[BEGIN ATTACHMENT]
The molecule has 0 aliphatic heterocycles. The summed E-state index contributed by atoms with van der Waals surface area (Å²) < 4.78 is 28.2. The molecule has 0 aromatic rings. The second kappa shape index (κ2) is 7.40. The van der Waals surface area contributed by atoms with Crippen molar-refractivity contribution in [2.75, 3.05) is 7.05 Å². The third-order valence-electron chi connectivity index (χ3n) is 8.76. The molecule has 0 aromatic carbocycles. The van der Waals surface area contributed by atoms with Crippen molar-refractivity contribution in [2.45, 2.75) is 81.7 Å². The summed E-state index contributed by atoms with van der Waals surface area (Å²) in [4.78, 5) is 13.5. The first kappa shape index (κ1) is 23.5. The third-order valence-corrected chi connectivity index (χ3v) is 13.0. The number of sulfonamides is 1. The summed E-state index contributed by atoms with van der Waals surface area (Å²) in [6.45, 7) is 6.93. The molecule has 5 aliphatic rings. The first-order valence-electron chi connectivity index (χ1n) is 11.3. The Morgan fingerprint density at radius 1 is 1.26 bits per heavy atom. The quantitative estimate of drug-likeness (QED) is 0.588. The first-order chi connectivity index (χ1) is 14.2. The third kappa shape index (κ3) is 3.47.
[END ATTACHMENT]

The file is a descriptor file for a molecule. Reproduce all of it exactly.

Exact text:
The molecule has 0 aliphatic heterocycles. The summed E-state index contributed by atoms with van der Waals surface area (Å²) < 4.78 is 28.2. The molecule has 0 aromatic rings. The second kappa shape index (κ2) is 7.40. The van der Waals surface area contributed by atoms with Crippen molar-refractivity contribution in [2.75, 3.05) is 7.05 Å². The third-order valence-electron chi connectivity index (χ3n) is 8.76. The molecule has 0 aromatic carbocycles. The van der Waals surface area contributed by atoms with Crippen molar-refractivity contribution in [2.45, 2.75) is 81.7 Å². The summed E-state index contributed by atoms with van der Waals surface area (Å²) in [4.78, 5) is 13.5. The first kappa shape index (κ1) is 23.5. The third-order valence-corrected chi connectivity index (χ3v) is 13.0. The number of sulfonamides is 1. The summed E-state index contributed by atoms with van der Waals surface area (Å²) in [6.45, 7) is 6.93. The molecule has 5 aliphatic rings. The first-order valence-electron chi connectivity index (χ1n) is 11.3. The Morgan fingerprint density at radius 1 is 1.26 bits per heavy atom. The quantitative estimate of drug-likeness (QED) is 0.588. The first-order chi connectivity index (χ1) is 14.2. The third kappa shape index (κ3) is 3.47.